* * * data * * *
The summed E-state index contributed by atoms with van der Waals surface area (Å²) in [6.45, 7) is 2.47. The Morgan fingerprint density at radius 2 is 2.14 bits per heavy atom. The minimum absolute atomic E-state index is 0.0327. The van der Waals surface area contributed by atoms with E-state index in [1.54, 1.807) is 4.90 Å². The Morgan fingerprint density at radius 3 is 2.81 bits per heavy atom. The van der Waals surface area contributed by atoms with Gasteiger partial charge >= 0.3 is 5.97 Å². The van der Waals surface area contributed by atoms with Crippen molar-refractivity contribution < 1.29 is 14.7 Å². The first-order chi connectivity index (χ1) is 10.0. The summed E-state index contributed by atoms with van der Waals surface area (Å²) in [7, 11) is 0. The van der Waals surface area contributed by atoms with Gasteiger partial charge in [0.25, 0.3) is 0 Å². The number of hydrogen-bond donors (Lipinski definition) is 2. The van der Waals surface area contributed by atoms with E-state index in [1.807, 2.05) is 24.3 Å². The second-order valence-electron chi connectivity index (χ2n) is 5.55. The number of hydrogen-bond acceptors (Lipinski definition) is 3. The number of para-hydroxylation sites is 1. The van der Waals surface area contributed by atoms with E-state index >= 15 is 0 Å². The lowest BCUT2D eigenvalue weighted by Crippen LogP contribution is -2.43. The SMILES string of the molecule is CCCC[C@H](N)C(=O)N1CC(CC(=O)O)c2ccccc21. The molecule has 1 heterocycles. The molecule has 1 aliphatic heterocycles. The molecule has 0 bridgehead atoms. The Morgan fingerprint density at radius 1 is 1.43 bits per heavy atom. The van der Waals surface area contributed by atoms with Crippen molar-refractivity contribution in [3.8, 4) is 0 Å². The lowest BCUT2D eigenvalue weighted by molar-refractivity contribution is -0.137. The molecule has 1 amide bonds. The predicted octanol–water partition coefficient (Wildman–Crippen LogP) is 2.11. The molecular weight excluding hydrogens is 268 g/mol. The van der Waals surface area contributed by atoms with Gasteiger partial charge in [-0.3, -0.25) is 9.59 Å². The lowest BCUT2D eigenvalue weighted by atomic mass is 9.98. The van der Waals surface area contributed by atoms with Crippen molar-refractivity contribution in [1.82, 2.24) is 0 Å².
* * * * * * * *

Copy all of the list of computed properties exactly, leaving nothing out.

The summed E-state index contributed by atoms with van der Waals surface area (Å²) in [6.45, 7) is 2.47. The Morgan fingerprint density at radius 2 is 2.14 bits per heavy atom. The minimum absolute atomic E-state index is 0.0327. The van der Waals surface area contributed by atoms with E-state index in [1.54, 1.807) is 4.90 Å². The Morgan fingerprint density at radius 3 is 2.81 bits per heavy atom. The van der Waals surface area contributed by atoms with Gasteiger partial charge >= 0.3 is 5.97 Å². The van der Waals surface area contributed by atoms with Crippen molar-refractivity contribution < 1.29 is 14.7 Å². The first-order chi connectivity index (χ1) is 10.0. The summed E-state index contributed by atoms with van der Waals surface area (Å²) in [7, 11) is 0. The van der Waals surface area contributed by atoms with Gasteiger partial charge in [0.25, 0.3) is 0 Å². The number of hydrogen-bond donors (Lipinski definition) is 2. The van der Waals surface area contributed by atoms with E-state index in [1.807, 2.05) is 24.3 Å². The second-order valence-electron chi connectivity index (χ2n) is 5.55. The number of hydrogen-bond acceptors (Lipinski definition) is 3. The number of para-hydroxylation sites is 1. The van der Waals surface area contributed by atoms with E-state index >= 15 is 0 Å². The lowest BCUT2D eigenvalue weighted by Crippen LogP contribution is -2.43. The SMILES string of the molecule is CCCC[C@H](N)C(=O)N1CC(CC(=O)O)c2ccccc21. The molecule has 1 heterocycles. The molecule has 1 aliphatic heterocycles. The molecule has 0 bridgehead atoms. The Morgan fingerprint density at radius 1 is 1.43 bits per heavy atom. The van der Waals surface area contributed by atoms with Crippen molar-refractivity contribution in [3.8, 4) is 0 Å². The lowest BCUT2D eigenvalue weighted by molar-refractivity contribution is -0.137. The molecule has 1 amide bonds. The predicted octanol–water partition coefficient (Wildman–Crippen LogP) is 2.11. The molecular weight excluding hydrogens is 268 g/mol. The van der Waals surface area contributed by atoms with Gasteiger partial charge in [-0.3, -0.25) is 9.59 Å². The lowest BCUT2D eigenvalue weighted by atomic mass is 9.98. The van der Waals surface area contributed by atoms with Crippen molar-refractivity contribution in [1.82, 2.24) is 0 Å².